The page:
mocha-browser

If things don’t work, you can use Developer Tools to figure out what is going on and correct the problem, then re-run the tests. Since this is an ES2015 project, there are some things that may require a polyfill. You can provide your own (mine only needs a polyfill for Object.assign – a matter for a couple of dozen lines of code), or you can use a major ES2015 polyfill like core.js – just ensure you load the polyfill in your test environment. This is also a great pointer to ensure your library has the right dependencies listed and that you have documented your requirements for the browser.

In the next article (Happy New Year!) I will integrate this into automated testing so that you don’t have to open a browser to do this task.

An ECMAScript 6 Search Box (Part 2)

In my previous article I set up the basic ASP.NET environment and a build environment with gulp. I also added a couple of libraries that I will need to the build environment and made sure my wwwroot directory was built and cleaned appropriately. Today I am going to create a fully ECMAScript 6 compatible Search Box based on my prior work with RequireJS and jQuery.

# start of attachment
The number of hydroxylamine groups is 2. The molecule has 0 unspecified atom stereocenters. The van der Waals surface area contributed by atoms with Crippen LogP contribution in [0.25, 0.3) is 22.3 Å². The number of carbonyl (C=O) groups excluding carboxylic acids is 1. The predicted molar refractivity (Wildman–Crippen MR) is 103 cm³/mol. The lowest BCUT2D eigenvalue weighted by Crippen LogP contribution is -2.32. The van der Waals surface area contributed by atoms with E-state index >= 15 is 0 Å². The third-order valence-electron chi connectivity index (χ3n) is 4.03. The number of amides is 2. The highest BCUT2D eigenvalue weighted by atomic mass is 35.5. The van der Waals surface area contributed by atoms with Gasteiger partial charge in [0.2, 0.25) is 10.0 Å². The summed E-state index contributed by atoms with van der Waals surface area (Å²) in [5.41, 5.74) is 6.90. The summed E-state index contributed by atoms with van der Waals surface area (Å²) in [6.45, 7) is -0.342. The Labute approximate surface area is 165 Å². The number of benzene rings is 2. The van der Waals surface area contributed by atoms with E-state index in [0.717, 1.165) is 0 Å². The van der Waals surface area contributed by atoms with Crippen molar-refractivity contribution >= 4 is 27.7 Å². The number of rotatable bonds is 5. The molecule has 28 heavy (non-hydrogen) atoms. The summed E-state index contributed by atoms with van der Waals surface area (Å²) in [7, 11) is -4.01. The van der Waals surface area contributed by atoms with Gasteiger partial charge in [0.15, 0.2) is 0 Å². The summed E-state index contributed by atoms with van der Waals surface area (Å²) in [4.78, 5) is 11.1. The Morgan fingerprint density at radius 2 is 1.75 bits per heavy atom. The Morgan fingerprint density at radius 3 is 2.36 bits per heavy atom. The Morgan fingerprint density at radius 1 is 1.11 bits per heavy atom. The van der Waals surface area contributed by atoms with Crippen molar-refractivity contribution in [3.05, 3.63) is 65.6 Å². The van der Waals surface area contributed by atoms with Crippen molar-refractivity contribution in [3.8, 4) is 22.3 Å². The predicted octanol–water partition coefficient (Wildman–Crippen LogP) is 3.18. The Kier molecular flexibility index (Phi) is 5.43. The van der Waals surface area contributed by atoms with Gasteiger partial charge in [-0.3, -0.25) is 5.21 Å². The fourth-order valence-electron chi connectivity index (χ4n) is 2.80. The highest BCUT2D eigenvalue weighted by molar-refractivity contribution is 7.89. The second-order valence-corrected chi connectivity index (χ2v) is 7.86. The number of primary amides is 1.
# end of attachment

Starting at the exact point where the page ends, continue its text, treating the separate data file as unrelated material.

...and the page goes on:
The ECMAScript 6 Search Box

I’ve used a lot of the same code in this class as in my jQuery extension plugin. Let’s look at it bit by bit though. I’ve created a src/js/classes directory for my work. I’ve created a MySearchBox.js Javascript file. Somewhat surprisingly, Visual Studio understood most of my ECMAScript 6 code. Hopefully Visual Studio and Web Essentials will catch up fast and provide full ECMAScript 6 intellisense soon. Let’s start with the constructor of the class:

import * as $ from 'jquery';

// Class for implementing the Search box functionality
class MySearchBox {

    // Constructor to set up the searchbox
    constructor(pElement, pOptions = {}) {
        this.clickableElement = pElement;
        // Create an options field based on the default options overridden by the provided options
        this.options = $.extend({
            searchId: MySearchBox.generateGUID(),
            bubbleClass: 'bubble'
        }, pOptions || {});

        // Make the thing that enables the search box clickable
        pElement.css({'cursor': 'pointer'}).click({ 'options': this.options }, MySearchBox.onClick);
    }
}

The import statement at the top tells the compiler that I need jQuery to be the $ variable – this is going to be fairly normal as long as you have a need for jQuery. Next I’ve defined my class and my constructor. In a departure from my jQuery version I’m using the ES6 default parameters to allow the user to not pass in any options. I use the normal jQuery method of setting the defaults for jQuery plugins – I’ve just moved it inside the class.